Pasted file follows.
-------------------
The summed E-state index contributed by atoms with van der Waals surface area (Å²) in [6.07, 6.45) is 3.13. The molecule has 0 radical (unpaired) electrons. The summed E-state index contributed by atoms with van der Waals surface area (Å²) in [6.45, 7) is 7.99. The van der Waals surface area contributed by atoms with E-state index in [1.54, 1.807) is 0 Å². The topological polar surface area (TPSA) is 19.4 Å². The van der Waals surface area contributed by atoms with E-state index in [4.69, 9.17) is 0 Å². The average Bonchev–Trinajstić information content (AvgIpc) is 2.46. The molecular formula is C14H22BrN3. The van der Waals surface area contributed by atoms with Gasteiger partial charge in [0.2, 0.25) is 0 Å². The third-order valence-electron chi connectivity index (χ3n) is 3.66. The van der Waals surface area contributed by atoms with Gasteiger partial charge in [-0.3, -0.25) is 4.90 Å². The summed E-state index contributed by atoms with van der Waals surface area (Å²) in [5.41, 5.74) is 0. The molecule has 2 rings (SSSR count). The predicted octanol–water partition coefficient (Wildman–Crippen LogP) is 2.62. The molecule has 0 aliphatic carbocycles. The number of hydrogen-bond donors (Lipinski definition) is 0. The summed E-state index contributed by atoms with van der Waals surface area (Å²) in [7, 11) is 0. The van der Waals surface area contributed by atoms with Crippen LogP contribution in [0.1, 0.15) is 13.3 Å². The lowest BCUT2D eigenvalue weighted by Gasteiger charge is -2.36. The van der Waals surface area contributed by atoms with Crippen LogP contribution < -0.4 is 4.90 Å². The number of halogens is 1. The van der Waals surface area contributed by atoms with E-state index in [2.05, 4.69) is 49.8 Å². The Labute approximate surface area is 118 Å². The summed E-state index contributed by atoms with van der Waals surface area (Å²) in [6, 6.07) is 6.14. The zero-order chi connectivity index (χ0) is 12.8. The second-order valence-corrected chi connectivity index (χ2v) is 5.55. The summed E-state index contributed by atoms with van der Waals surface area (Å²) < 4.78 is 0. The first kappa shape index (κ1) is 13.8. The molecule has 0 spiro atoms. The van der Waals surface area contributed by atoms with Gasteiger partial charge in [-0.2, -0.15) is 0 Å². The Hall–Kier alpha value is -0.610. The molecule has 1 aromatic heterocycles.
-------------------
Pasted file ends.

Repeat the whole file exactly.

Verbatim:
The summed E-state index contributed by atoms with van der Waals surface area (Å²) in [6.07, 6.45) is 3.13. The molecule has 0 radical (unpaired) electrons. The summed E-state index contributed by atoms with van der Waals surface area (Å²) in [6.45, 7) is 7.99. The van der Waals surface area contributed by atoms with E-state index in [1.54, 1.807) is 0 Å². The topological polar surface area (TPSA) is 19.4 Å². The van der Waals surface area contributed by atoms with E-state index in [4.69, 9.17) is 0 Å². The average Bonchev–Trinajstić information content (AvgIpc) is 2.46. The molecular formula is C14H22BrN3. The van der Waals surface area contributed by atoms with Gasteiger partial charge in [0.2, 0.25) is 0 Å². The third-order valence-electron chi connectivity index (χ3n) is 3.66. The van der Waals surface area contributed by atoms with Gasteiger partial charge in [-0.3, -0.25) is 4.90 Å². The summed E-state index contributed by atoms with van der Waals surface area (Å²) in [5.41, 5.74) is 0. The molecule has 2 rings (SSSR count). The predicted octanol–water partition coefficient (Wildman–Crippen LogP) is 2.62. The molecule has 0 aliphatic carbocycles. The number of hydrogen-bond donors (Lipinski definition) is 0. The summed E-state index contributed by atoms with van der Waals surface area (Å²) in [7, 11) is 0. The van der Waals surface area contributed by atoms with Crippen LogP contribution in [0.1, 0.15) is 13.3 Å². The lowest BCUT2D eigenvalue weighted by Gasteiger charge is -2.36. The van der Waals surface area contributed by atoms with Crippen LogP contribution < -0.4 is 4.90 Å². The number of halogens is 1. The van der Waals surface area contributed by atoms with E-state index in [2.05, 4.69) is 49.8 Å². The Labute approximate surface area is 118 Å². The summed E-state index contributed by atoms with van der Waals surface area (Å²) in [6, 6.07) is 6.14. The zero-order chi connectivity index (χ0) is 12.8. The second-order valence-corrected chi connectivity index (χ2v) is 5.55. The summed E-state index contributed by atoms with van der Waals surface area (Å²) < 4.78 is 0. The first kappa shape index (κ1) is 13.8. The molecule has 0 spiro atoms. The van der Waals surface area contributed by atoms with Gasteiger partial charge in [-0.2, -0.15) is 0 Å². The Hall–Kier alpha value is -0.610. The molecule has 1 aromatic heterocycles.